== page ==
- IBM has put a lot of support behind this project.
- Primarily supports Java development, but there are versions and plugins for other languages.
- Aptana http://www.aptana.com is an online web dev environment that fits nicely with Eclipse.
- Good code validation plugin which will validate various languages.
- Standard IDE stuff like syntax highlighting.
- Has a large undo feature that remembers every change made since you started the session and can revert to any point. That causes a lot of the memory usage.
Several random discussions took place at this point in the meeting.
Hudson (https://hudson.dev.java.net/) presented by Dan Juliano
- Billed as an “Extensible continuous integration engine”
- Tons of plugins.
- Dan exploring using this for automated scheduled jobs as a replacement for doing the same with cron.
Several members of the group adjourned to Hessen Haus for food and beverages.
Even when I get a back log of podcasts and have to decide which ones to delete, every episode of this podcast stays in the queue.
Dan and Fab have a solid format wherein they cover new releases of Open Source software (mostly Linux distros), recent tech news headlines (including Microwatch), in depth Linux distro reviews and listener feedback (with Dan’s hilarious attempts at various accents from around the world).
Dan and Fab have a great rapport which makes every episode a fun listen that is also full of good content. If you want to keep on top of what’s going on with Linux and Open Source software, download a couple of episodes and give Linux Outlaws a try.
Well, my demo of the Linux Gamers Live DVD didn’t go so well. My crappy old computer did not perform very well, so we ended up borrowing someone’s laptop to perform the demo. Wasn’t too exciting. I just brought up each game on the disk and played them for a bit. We also discussed some other Linux-friendly gaming.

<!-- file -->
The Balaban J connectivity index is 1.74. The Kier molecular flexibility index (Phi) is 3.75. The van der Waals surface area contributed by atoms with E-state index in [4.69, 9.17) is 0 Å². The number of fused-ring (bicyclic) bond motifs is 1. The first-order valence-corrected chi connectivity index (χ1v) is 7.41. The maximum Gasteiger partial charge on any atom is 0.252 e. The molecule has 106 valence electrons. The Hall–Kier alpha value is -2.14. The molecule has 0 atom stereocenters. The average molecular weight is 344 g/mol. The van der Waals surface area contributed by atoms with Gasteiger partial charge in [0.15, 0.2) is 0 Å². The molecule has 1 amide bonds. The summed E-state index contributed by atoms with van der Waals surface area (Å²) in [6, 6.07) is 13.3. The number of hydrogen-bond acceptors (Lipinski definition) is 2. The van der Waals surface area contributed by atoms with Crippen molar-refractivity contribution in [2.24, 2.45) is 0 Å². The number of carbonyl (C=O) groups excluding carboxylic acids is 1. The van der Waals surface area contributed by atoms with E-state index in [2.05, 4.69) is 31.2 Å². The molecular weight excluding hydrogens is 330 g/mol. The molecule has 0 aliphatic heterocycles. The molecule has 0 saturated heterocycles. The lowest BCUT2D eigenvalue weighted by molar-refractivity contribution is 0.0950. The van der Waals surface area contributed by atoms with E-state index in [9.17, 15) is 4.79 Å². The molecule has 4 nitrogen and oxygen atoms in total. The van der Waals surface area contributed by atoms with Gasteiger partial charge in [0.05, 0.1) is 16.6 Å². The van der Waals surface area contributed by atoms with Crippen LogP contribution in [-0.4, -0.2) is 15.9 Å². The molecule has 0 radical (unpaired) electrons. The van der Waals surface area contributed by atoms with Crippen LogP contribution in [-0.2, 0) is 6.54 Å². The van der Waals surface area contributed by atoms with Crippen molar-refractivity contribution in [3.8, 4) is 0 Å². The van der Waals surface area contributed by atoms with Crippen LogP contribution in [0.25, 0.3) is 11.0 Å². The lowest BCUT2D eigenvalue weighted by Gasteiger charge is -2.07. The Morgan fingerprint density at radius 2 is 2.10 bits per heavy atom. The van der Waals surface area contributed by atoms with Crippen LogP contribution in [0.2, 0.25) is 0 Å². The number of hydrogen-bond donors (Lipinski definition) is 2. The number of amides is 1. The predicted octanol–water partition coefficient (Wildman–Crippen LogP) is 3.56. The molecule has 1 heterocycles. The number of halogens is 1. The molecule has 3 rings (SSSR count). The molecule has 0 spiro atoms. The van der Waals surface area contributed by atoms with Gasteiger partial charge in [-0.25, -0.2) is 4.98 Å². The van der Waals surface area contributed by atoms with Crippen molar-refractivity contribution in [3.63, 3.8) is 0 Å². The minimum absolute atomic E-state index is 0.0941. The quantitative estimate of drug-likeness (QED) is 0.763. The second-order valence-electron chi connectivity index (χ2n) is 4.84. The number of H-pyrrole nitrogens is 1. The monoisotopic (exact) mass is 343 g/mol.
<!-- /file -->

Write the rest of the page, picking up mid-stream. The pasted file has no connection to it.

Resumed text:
After that FAIL, I needed some success. I finally got some relief with the ReciPants database issue. The problem seems to be with my method for transferring the database from the old server to the new. Here’s a brief synopsis of what I did to get it to work:
Migrated from the old server (with MySQL 3.23) to a virtual machine running CentOS 3 (also with MySQL 3.23).
On the old server:
- Exported the database with the following command (no extra options used, my mistake was exporting with —opt and/or —add-drop-tables):
mysqldump -u root -p ReciPants > ReciPants-database.sql
On the “new” server:
- Set up ReciPants v1.2 on the new server, per the Web site instructions — including running the SQL scripts tables-mysql.sql and ref_data.sql.
- Once I confirmed that worked OK, restored the data from the old
server with the following command (the -f is necessary, as there is a
non-critical error early on that will halt the process):
mysql -u root -p -f ReciPants < ReciPants-database.sql
Again, I need to test the above method on MySQL 5.x, but I believe it will work just fine.
At the Central Iowa Linux User’s Group meeting this Wednesday (10/15), the theme is “Linux Gaming.” I intend to demo the Linux Gamers Live DVD on an older AMD 2 GHz box I have.
The problem with that? I need a better video card, more RAM and to download the bootable iso! The on-board SIS video sucks for gaming, the system has only 512 MB of RAM installed, and I deleted my copy of the iso file a couple of weeks ago, thinking I wouldn’t need it. . .
I managed to purchase an ATI Radeon X1550 this afternoon, so that’s one thing off the list. I’m downloading the 3+ GB iso image as I type this. The only thing left is the RAM. I went to two local computer shops today and neither had the RAM I need (either PC2100, PC2700 or PC3200). I’ve got one more local shop to check tomorrow.
Wish me luck.